The best of EcoWatch, right in your inbox. Sign up for our email newsletter!
Green Energy Ohio Hosts Renewable Energy Tour Oct. 1-7
Green Energy Ohio (GEO) joins American Solar Energy Society (ASES) and hundreds of solar-savvy installers and grassroots organizations throughout America to showcase more than 5,000 solar-powered homes, schools and businesses for the 17th Annual National Solar Tour, the world’s largest grassroots solar event.
GEO will showcase renewable energy and green design in events throughout Ohio from Monday, Oct. 1 to Sunday, Oct. 7. More than 170 open house sites in more than 100 communities in 49 counties across the state have registered. There will be more than 200 businesses, 50 installers, 69 manufacturers, 35 local firms and 45 businesses participating this year.
“The Green Energy Ohio Tour is a part of the nation’s largest grassroots renewable energy demonstration. Despite political opinions, we know that the renewable energy sector improves the environment and creates jobs," said Bill Spratley, GEO's executive director. "Come and see for yourself! Economic and environmental sustainability comes down to people adopting these technologies and making it happen. The tour is the public’s opportunity to take that first step and learn what it takes to have a renewable energy or energy efficiency installation done to their home or business.”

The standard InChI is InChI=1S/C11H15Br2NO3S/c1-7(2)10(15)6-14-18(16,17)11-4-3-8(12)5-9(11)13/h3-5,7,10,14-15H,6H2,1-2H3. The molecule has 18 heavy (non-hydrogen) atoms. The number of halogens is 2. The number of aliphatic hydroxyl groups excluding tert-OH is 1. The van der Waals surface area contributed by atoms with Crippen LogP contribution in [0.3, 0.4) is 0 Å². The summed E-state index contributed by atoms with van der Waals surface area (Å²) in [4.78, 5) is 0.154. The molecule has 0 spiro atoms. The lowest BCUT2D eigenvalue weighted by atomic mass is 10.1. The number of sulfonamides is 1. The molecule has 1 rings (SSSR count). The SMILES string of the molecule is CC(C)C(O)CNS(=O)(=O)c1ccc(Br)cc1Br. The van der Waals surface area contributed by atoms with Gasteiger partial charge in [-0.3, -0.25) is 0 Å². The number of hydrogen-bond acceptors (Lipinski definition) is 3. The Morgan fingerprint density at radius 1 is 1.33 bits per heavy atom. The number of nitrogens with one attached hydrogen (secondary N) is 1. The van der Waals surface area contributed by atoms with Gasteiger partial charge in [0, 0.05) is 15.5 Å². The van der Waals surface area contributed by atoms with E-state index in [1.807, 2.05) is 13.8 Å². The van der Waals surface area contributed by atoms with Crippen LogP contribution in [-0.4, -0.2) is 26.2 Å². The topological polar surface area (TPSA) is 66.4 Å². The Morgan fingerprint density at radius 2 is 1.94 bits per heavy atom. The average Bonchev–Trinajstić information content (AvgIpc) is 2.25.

The tours are free to the public during designated times. Visitors can choose from local sites and create a tour that is convenient to their personal schedule. Many guided tours are also available.
For more information click here.
EcoWatch Daily Newsletter
The Environmental Protection Agency (EPA) issued a policy memo yesterday that is an expansive relaxation of legally mandated regulations on polluting industries, saying that industries may have trouble adhering to the regulations while they are short-staffed during the coronavirus global pandemic, according to the AP.
2019 marked the fourth year in a row that the Atlantic hurricane season saw above-average activity, and it doesn't look like 2020 will provide any relief.
The deep, open ocean may seem like an inhospitable environment, but many species like human-sized Humboldt squids are well-adapted to the harsh conditions. 1,500 feet below the ocean's surface, these voracious predators could be having complex conversations by glowing and changing patterns on their skin that researchers are just beginning to decipher.
Not many restaurants will be able to survive coronavirus, and this is a personal, social and national tragedy.
I'm worried about farmers markets too.